One of the House's top Republicans, Rep. Mike Pence, R-Ind., is also one of those House Republicans who got shellacked during their encounter with President Obama on Friday. But he's keeping a positive attitude about the whole thing.
Pence appeared on "Fox and Friends" Monday morning, and worked to spin the event, which was generally regarded as a big win for Obama, and a tough loss for the GOP. From the interview:
[I]t really does kind of tickle me, you know, that one soundbite and the president went back to that again and, you know, you can't -- it can't be all or nothing. But look, I mean, for the last year, this administration and Democrats in Congress have -- have not only been unilaterally and universally rejecting all Republican proposals, but they've been going out and telling the American people that Republicans have no ideas, that we've been offering no alternatives.
And I really think the real accomplishment of Friday was what the American people saw on live television was the president making his case for his big government liberal solutions. But what may be many Americans saw for the first time was House Republicans in a serious and frank discussion, articulating the fact that we have put forward solutions and positive alternatives on all of these agenda items. We handed the president a booklet. People can go to GOP.gov and look over it.
And the president himself acknowledged over and over again that we had been offering legislation. And I think just the fact that we're now, the president himself has put to the lie this business of the "party of no" idea was real progress.
That's an interesting way to think of it. Because here's how Obama dealt with that booklet he was handed:
It's not enough if you say, for example, that we've offered a health care plan and I look up -- this is just under the section that you've just provided me, or the book that you just provided me -- summary of GOP health care reform bill: The GOP plan will lower health care premiums for American families and small businesses, addressing America's number-one priority for health reform. I mean, that's an idea that we all embrace. But specifically it's got to work. I mean, there's got to be a mechanism in these plans that I can go to an independent health care expert and say, is this something that will actually work, or is it boilerplate?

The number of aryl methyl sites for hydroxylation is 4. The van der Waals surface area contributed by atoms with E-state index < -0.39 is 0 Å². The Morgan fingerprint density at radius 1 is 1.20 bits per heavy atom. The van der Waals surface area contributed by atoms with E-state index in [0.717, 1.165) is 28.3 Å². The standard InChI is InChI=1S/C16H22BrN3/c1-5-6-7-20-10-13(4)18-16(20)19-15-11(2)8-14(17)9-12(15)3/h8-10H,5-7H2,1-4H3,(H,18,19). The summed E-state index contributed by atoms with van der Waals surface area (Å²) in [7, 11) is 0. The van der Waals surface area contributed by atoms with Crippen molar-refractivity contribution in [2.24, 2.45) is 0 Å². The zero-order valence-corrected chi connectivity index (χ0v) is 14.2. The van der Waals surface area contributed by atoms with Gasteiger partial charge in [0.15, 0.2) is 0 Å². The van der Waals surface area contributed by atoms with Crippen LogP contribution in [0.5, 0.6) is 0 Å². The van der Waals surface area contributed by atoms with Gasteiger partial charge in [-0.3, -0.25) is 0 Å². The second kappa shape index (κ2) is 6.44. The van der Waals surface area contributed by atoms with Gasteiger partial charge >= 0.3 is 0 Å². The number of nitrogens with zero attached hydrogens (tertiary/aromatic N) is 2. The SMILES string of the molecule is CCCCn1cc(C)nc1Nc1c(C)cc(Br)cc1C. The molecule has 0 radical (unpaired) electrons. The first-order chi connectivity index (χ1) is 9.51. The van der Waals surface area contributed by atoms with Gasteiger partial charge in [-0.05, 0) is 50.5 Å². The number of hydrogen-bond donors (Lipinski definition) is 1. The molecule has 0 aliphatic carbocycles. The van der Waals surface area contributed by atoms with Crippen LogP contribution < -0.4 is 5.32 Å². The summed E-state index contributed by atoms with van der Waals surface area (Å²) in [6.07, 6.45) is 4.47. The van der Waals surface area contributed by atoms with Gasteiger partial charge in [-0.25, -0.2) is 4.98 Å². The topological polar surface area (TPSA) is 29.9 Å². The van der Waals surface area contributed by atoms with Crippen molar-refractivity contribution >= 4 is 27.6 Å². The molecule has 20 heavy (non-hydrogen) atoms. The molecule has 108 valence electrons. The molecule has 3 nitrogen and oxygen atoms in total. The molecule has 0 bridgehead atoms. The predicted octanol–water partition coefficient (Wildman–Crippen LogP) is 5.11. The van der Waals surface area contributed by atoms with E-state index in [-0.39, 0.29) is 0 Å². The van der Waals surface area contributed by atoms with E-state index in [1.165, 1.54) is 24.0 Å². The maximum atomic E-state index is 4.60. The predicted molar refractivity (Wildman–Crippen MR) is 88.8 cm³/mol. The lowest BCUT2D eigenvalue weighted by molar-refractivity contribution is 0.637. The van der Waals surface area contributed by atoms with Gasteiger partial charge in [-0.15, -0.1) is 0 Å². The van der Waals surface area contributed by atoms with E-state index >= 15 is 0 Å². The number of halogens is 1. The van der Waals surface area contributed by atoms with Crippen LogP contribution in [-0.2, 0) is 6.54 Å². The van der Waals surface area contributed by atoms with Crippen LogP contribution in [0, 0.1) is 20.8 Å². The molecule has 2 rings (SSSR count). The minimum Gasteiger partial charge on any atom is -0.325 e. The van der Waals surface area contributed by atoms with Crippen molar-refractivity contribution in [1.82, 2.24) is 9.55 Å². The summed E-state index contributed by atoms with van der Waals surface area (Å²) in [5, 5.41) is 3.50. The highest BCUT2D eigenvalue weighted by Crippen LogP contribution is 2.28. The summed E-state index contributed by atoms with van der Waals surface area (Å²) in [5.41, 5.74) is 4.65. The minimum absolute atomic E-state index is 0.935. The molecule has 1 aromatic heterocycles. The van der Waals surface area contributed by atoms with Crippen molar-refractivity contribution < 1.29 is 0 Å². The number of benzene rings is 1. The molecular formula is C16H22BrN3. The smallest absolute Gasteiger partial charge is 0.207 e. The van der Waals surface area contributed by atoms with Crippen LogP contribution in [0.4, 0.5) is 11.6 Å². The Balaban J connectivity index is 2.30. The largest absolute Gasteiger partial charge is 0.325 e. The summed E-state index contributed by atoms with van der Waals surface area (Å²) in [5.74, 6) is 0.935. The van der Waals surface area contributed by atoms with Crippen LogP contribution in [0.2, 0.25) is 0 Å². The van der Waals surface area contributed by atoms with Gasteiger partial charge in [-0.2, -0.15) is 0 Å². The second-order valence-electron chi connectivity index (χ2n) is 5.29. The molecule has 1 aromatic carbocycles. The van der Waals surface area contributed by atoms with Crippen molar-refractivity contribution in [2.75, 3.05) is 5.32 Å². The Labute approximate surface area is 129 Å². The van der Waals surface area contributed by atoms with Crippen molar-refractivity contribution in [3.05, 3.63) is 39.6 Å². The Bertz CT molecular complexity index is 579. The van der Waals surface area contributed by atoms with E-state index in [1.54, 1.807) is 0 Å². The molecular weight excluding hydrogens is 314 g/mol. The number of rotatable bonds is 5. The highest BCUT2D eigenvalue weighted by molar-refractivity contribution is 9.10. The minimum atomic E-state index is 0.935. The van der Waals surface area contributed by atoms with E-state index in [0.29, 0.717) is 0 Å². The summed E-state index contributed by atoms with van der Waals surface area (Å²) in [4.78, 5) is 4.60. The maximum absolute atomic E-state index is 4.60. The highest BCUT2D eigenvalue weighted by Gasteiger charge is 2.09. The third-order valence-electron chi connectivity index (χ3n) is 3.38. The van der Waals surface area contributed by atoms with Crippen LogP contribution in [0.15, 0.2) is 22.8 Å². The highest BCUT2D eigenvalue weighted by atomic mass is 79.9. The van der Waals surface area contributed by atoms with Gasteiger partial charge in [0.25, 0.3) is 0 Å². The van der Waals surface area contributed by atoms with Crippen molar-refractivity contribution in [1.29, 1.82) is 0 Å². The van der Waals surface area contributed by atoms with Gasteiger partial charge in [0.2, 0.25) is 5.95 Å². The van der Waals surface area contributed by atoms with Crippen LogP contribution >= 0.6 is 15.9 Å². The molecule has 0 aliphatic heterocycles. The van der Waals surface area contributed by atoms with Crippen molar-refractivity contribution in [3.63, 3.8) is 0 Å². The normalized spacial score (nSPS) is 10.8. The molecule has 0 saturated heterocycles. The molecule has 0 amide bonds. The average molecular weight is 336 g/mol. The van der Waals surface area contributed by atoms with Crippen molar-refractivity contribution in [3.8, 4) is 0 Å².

If I'm told, for example, that the solution to dealing with health care costs is tort reform, something that I've said I am willing to work with you on, but the CBO or other experts say to me, at best, this could reduce health care costs relative to where they're growing by a couple of percentage points, or save $5 billion a year, that's what we can score it at, and it will not bend the cost curve long term or reduce premiums significantly -- then you can't make the claim that that's the only thing that we have to do. If we're going to do multi-state insurance so that people can go across state lines, I've got to be able to go to an independent health care expert, Republican or Democrat, who can tell me that this won't result in cherry-picking of the healthiest going to some and the least healthy being worse off.
So I am absolutely committed to working with you on these issues, but it can't just be political assertions that aren't substantiated when it comes to the actual details of policy. Because otherwise, we're going to be selling the American people a bill of goods. I mean, the easiest thing for me to do on the health care debate would have been to tell people that what you're going to get is guaranteed health insurance, lower your costs, all the insurance reforms; we're going to lower the costs of Medicare and Medicaid and it won't cost anybody anything. That's great politics, it's just not true.